Our view: Is this how you expected parks taxes to be spent?Duluth voters might be asking themselves this week whether they’d have voted to raise their own taxes for a new parks levy had they seen a breakdown of how the money was to be spent before casting their ballots.
Duluth voters might be asking themselves this week whether they’d have voted to raise their own taxes for a new parks levy had they seen a breakdown of how the money was to be spent before casting their ballots.
The breakdown wasn’t released until Monday when city councilors considered, and then approved, a new Parks and Recreation Department position with the cash, that of volunteer coordinator, a full-time job that’s to pay $42,972 to $50,556
The parks levy received overwhelming support at polling places in November.
It raises $2.6 million a year. But less than half of that — only a little more than $1 million — is to be used for parks maintenance or to make parks improvements. The majority of the collected and dedicated tax money, about $1.3 million, is to go instead to cover salaries, employee benefits, supplies and other costs, including for volunteers. Another $250,000 is to go to youth programs, according to the city’s numbers, which await final council approval.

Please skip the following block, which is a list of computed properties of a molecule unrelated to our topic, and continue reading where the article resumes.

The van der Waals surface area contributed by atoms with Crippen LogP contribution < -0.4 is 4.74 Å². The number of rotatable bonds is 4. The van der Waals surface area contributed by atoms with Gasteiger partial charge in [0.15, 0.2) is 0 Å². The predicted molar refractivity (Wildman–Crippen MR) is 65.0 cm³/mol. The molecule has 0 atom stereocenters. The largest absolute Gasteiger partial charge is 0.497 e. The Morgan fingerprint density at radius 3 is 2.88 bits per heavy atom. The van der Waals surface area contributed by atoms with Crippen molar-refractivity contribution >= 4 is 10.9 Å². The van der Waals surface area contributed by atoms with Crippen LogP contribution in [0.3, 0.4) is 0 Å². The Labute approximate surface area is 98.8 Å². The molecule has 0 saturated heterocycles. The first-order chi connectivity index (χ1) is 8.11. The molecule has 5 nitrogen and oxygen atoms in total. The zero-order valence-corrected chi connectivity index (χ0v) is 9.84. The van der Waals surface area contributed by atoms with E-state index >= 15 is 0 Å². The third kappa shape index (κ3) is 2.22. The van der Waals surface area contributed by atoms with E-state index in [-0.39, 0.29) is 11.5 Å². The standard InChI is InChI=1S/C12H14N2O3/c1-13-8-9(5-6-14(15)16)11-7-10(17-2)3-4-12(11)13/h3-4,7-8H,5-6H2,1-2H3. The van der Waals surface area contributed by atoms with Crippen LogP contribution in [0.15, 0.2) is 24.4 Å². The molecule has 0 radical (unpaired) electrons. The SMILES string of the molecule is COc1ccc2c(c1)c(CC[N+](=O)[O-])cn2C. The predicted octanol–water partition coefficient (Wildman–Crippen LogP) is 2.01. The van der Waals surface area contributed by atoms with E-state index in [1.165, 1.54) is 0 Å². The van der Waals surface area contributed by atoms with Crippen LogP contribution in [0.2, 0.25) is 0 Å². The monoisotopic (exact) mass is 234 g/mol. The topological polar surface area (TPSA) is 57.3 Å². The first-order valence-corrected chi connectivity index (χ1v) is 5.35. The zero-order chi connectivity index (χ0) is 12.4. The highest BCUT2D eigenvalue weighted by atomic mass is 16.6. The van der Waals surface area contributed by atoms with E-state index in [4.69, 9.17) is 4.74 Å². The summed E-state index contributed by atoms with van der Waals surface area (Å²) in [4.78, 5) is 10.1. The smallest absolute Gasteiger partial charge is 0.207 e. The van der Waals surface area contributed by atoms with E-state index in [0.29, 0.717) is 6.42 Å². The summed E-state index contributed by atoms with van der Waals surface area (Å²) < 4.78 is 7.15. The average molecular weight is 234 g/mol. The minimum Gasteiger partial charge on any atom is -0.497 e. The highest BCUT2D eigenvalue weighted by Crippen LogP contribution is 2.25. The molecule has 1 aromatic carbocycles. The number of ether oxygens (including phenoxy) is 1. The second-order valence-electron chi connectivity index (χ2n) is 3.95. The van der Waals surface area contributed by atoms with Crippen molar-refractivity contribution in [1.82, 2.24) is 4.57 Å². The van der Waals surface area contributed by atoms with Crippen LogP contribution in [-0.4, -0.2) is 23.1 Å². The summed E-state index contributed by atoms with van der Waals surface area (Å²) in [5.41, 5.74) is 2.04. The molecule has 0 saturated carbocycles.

In addition, as promised, the new parks levy allowed enough budget relief to restore hours at Duluth’s public libraries. Open hours nearly doubled at the main library downtown and at the branches in West Duluth and at Mount Royal, the city announced last month.
So is the breakdown about how you thought your money would be spent?
Councilor Jay Fosle, in voting against adding the new job to organize the city’s many parks volunteers, didn’t seem to think so. “I’m not sure voters thought we were going to make new positions,” he said.
But Councilor Sharla Gardner countered that the position shouldn’t come as any shock to anyone, that it has been in the budget since last year.
Who do you agree with? And does Duluth still overwhelmingly support its new parks levy?
Those, too, are questions Duluth voters might be asking themselves this week.